If you know me, then chances are you’ll know about my borderline obsession with Nextwave. And that I’m a sucker for zombie stories, and by extension Marvel Zombies. When the announcement of a Secret Wars Marvel Zombies starring Nextwave standout (in a cast of standouts) Elsa Bloodstone dropped a few months back, I /freaked/. Written by Si Spurrier (X-Men Legacy, X-Club) and drawn by Kev Walker (Marvel Zombies 3-4, Avengers Academy) with colors by Frank D’Armata (Invincible Iron Man, Captain America), this all-star team absolutely doesn’t help with me being so excited. I’m a big fan of all the people involved, and boy, did they deliver.
The underlying premise is as simple as it gets. Elsa Bloodstone, a soldier of The Shield protecting the rest of Battleworld from the zombies and other uglies inhabiting the southern territories. A slight mishap with a teleporting zombie landed her way deep into the Deadlands, and she inexplicably encounters a kid when she landed. And so, the two journey to find a way home, out of the zombie-filled wasteland that is the Deadlands.
With the very simplistic and straightforward premise, you’d think this’ll be a straight popcorn comic filled with Miss Bloodstone kicking zombie heads until they explode while slinging lots and lots of snark. Don’t get me wrong, the book has that in spades, but it’s by no means the center of the story. I feel that the focus here is an exploration of Elsa’s past, her childhood training with her father the immortal hardass and Fabio lookalike Ulysses Bloodstone, unwillingly drudged up during her trip with the kid she dubs “Shuttup” shortly into their journey.
Her past has been hinted at in Nextwave and some resentment for her father was shown in other books, but never fully explored this deep before. On the surface, Elsa Bloodstone the ever-confident and unflappable snark-slinging monster-slaughterer is interesting.
Dig further into her character, you’ll find a girl that’s been molded by her father into a weapon and hates him for it, yet he still has his influence deep in her psyche even when he’s long since dead. This, to me, is one of the most interesting aspects of her character that makes her one of my favorites, and I hope Spurrier keeps digging more into this as the series goes.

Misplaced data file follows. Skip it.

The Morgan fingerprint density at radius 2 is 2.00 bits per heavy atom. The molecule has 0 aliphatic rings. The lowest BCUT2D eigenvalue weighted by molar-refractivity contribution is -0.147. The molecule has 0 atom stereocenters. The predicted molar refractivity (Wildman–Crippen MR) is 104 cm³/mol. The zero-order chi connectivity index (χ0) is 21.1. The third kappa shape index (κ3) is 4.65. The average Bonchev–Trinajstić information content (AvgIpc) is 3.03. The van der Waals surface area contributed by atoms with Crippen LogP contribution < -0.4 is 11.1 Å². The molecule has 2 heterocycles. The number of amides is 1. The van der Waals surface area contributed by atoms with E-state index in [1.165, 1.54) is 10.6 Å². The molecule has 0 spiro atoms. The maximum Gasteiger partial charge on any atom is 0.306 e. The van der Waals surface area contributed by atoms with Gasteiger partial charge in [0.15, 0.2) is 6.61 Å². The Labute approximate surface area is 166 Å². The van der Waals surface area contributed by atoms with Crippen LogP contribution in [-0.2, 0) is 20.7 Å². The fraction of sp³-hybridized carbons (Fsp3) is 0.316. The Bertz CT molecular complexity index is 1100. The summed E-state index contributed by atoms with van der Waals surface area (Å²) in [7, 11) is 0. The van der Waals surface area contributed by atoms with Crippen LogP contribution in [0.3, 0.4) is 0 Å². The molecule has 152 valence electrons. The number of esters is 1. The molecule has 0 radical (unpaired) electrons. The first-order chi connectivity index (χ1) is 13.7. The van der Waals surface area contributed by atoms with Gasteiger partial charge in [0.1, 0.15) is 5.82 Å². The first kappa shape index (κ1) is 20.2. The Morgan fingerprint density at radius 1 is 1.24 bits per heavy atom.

Walker and D’Armata delivers some of their finest work I’ve ever seen here. The shifts in color tone between the early scenes on The Shield, Elsa’s childhood flashbacks, and the Deadlands give each part of the book their own distinct looks. And the zombies…oh god, the zombies. From a single-tentacled zombie Doc-Ock trying to cop a feel at Elsa and getting a joycannon shot in the face for his troubles to a lipless Juggernaut trying to lick Elsa’s head off, are all gold. The sequence on the Shield with a zombified Azazel jumping around and the ensuing fight that resulted in Elsa being dumped unceremoniously in the Deadlands is a definite standout moment. The updates given to Ulysses and Elsa’s look are also winners. Ulysses looks even more like the grizzled, experienced hunter now and is exactly what I imagine when I think of “hardass father”.
While I like Elsa’s old post-Nextwave look, it makes sense for her to look more utilitarian and professional when she’s a ranking officer on The Shield. This new catsuit screams just that, and it still retains her flair by keeping the orange. And Elsa at seven is a poor, little, precious thing with the cutest overalls. Yes, I caught the Space Panda that was on Deathlocket’s shirt back in Arena.
For all the praises I sing, this book isn’t quite without its faults. Despite all the things happening in all 22 pages, the setup takes a bit long, and it could be trimmed a bit. Hardly a complaint for me though, I enjoyed all 22 pages and as they say, it’s about the journey, not the destination. So far, I’ve enjoyed the journey immensely. Another….not quite a fault, but just a little nitpick, is that Elsa’s eyes are green in this, and apparently being a redhead since 7. I can let these slide, though. Elsa’s eyes switch from blue to green in Nextwave and other books rather often, and little Elsa is way too cute to nitpick about.
All in all, this might as well be the best Secret Wars tie-in yet, and it still has a lot of potential. Fingers crossed that this upwards momentum keeps up until the end of the series, and I’m confident that everyone on the team can pull it off. Here’s hoping that this series keeps getting better and better, and more people will fall in love with Elsa Bloodstone like Spurrier (and I) did.
PS: This issue is better enjoyed with a cup of tea. Scones optional, but recommended.